Samantha described the course as intensive with amazing results. She said, “Women are getting salary raises, promotions, winning leadership awards, becoming CEOs, starting their own businesses, shifting policy. I’ve seen so many amazing results from the women who go through this program.”

For example, Samantha is especially proud of one Challenge graduate who is putting together a humanitarian action network to change the humanitarian aid industry to be more human focused and gender equitable. The graduate has put together a task force of women from across the different cohorts who are all in the humanitarian aid space.

“Another woman was doing work with indigenous communities, and I had a feeling about two other women who would be interested so I matched them all at different times,” Samantha added. “Now they are all working together on a sustainable finance initiative for indigenous communities.”

Samantha plans to continue to grow the Challenge, do more with her alumni community, and expand the program further with additional trainers focused on specific geographic regions. She is also in discussion with several corporate clients about bringing the Challenge to their workplace and is working to secure additional fiscal sponsorships so she can continue to offer partial scholarships. If your company would be interested in sponsoring the program and reserving a few spots for female leaders and rising stars, reach out to info@empowerglobal.net for sponsorship options.

Cohorts are forming now. To learn more about The Women’s Leadership Challenge or to register for an upcoming cohort, go to WomensLeadershipChallenge.com.

 

Empowering Women to Reclaim Their Lives

Empowering_WomenDepression, anxiety, performance failures (failure to launch), emotional trauma, domestic violence, or sexual abuse are just a few of the reasons many otherwise bright, empowered women turn to drugs and alcohol. For some, that momentary reach for something to dull the issue at hand can lead to abuse and addiction. The 2019 National Survey on Drug Use and Health reports that 14.5 million people ages 12 and older have an Alcohol Use Disorder, 5.5 million of which are women. The National Center for Drug Abuse Statistics finds that 53 million Americans have used illegal drugs or misused prescription drugs within the last year. Drug abuse and misuse of prescription drugs is marginally more prevalent in males (22%) versus 17% of females, yet women make up only 20% of people in drug treatment. Bottom line, abuse and addiction are problems unrelated to age, race, or socioeconomic status. And women are largely going untreated, except at Soledad House.

Soledad House provides women with a safe supportive space where they can heal. Executive Director, Shana Shaterian Penny, M.S., helps women who find themselves at the mercy of their drug and/or alcohol problems by being a role model and motivator to women who were once hopeless, and are creating a life filled with purpose, meaning, and serenity. Shana said, “People who are addicts or alcoholics, they are using substances to escape some type of reality, they are looking to take the edge off – every single day.”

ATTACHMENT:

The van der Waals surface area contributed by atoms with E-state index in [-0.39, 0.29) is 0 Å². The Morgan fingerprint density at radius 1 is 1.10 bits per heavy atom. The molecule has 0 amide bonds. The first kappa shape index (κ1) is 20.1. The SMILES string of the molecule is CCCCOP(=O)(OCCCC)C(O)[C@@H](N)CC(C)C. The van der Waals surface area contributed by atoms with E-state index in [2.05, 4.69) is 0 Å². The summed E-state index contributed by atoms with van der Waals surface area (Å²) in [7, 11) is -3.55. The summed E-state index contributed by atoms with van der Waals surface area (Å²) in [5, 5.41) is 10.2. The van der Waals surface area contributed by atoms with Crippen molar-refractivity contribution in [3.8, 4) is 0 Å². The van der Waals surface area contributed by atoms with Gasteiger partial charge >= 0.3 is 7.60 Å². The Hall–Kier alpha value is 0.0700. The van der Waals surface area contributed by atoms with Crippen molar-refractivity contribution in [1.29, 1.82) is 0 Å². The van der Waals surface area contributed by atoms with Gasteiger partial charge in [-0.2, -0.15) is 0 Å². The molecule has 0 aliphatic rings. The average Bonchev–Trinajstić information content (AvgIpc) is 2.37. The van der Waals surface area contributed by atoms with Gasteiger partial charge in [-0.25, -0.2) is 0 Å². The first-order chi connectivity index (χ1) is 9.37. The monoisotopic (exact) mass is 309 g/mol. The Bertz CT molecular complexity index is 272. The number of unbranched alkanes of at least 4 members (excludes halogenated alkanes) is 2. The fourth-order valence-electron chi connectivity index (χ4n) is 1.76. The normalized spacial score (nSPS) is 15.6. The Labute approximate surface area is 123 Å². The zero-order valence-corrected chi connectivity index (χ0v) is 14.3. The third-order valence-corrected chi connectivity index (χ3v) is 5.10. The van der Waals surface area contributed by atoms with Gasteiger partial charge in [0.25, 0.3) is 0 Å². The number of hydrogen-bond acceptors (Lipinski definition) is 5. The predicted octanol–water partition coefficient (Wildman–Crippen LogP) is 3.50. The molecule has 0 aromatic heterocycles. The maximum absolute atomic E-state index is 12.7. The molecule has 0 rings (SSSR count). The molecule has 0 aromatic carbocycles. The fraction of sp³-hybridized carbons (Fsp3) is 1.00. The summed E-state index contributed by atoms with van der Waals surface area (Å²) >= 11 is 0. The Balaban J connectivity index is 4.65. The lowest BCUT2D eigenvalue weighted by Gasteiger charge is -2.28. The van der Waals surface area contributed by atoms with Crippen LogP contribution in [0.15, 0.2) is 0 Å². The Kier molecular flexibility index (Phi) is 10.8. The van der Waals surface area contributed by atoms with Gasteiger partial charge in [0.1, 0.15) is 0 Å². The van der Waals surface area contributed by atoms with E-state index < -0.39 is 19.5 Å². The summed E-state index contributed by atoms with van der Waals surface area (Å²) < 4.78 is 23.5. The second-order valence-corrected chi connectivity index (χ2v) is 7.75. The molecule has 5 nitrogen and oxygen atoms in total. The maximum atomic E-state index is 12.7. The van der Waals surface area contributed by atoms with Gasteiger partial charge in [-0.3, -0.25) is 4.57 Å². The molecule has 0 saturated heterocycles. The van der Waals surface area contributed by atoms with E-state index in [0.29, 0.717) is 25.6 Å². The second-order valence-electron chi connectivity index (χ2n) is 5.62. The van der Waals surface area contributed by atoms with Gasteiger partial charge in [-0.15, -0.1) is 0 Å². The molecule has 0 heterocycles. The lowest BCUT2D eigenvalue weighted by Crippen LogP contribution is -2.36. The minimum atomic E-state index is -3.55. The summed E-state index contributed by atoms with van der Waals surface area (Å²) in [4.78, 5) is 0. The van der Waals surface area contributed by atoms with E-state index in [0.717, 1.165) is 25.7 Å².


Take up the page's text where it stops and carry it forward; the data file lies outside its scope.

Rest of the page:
“15 years ago, people were drinking too much – that’s all. Now, they’re drinking too much and they have anxiety, depression, bipolar, suicidal ideations, gambling problems. Today the problem is becoming more and more complex. Everyone is looking to not feel how they’re feeling; they need to escape.” Shana added. “Social media makes it so much worse – we’re just seeing highlight reels, but it absolutely makes women, who are struggling, feel like they’re not good enough, like failures, which is a basic theme for women, that they’re not good enough.”

Helping women reclaim their lives and return to their homes, families, and communities with the knowledge that they are good enough is what the work at Soledad House is all about. A “Recovery Program for Women” specializing in women’s addiction treatment, Shana and her team, some in recovery themselves, offer programs for drug and alcohol addiction in a healing environment with an emphasis on relapse prevention, faith-based rehab programs, and a range of addiction treatment therapies. And with 70 beds spread among nine sober living residences, Soledad House is often the step between rehab and a successful return to life.

“Many people believe that with a 30-day residential program, they’ll be fine. The reality is, you aren’t going to solve the problems that led you here in three or four weeks; you simply can’t address it all,” Shana said. “There is no magic wand, no magic pill, so a big piece is the person has to want this. We will help them build a solid foundation, but it comes down to the person wanting it for herself.”

Shana is familiar with what it means to want to change. She struggled with her own issues when she was younger, as many women have – dabbling, depression, anxiety, codependence, performance “failures” – but today when she looks back, she realizes that it all turned out exactly the way it was supposed to. She entered the field serving first as an executive assistant at a different rehab center before making the move to Soledad House 10 years ago, and she hasn’t looked back. She said, “I truly just love what I do. I love the opportunity to sit down with another woman and let her know that hey, it’s okay, I’ve struggled. I got through it, and this is what my life looks like today. It’s such a gift to share hope with these people who were once hopeless. I was there. The people that work here, they were there too, and I think that a big piece of recovery is sharing and giving back what was so freely given to us.”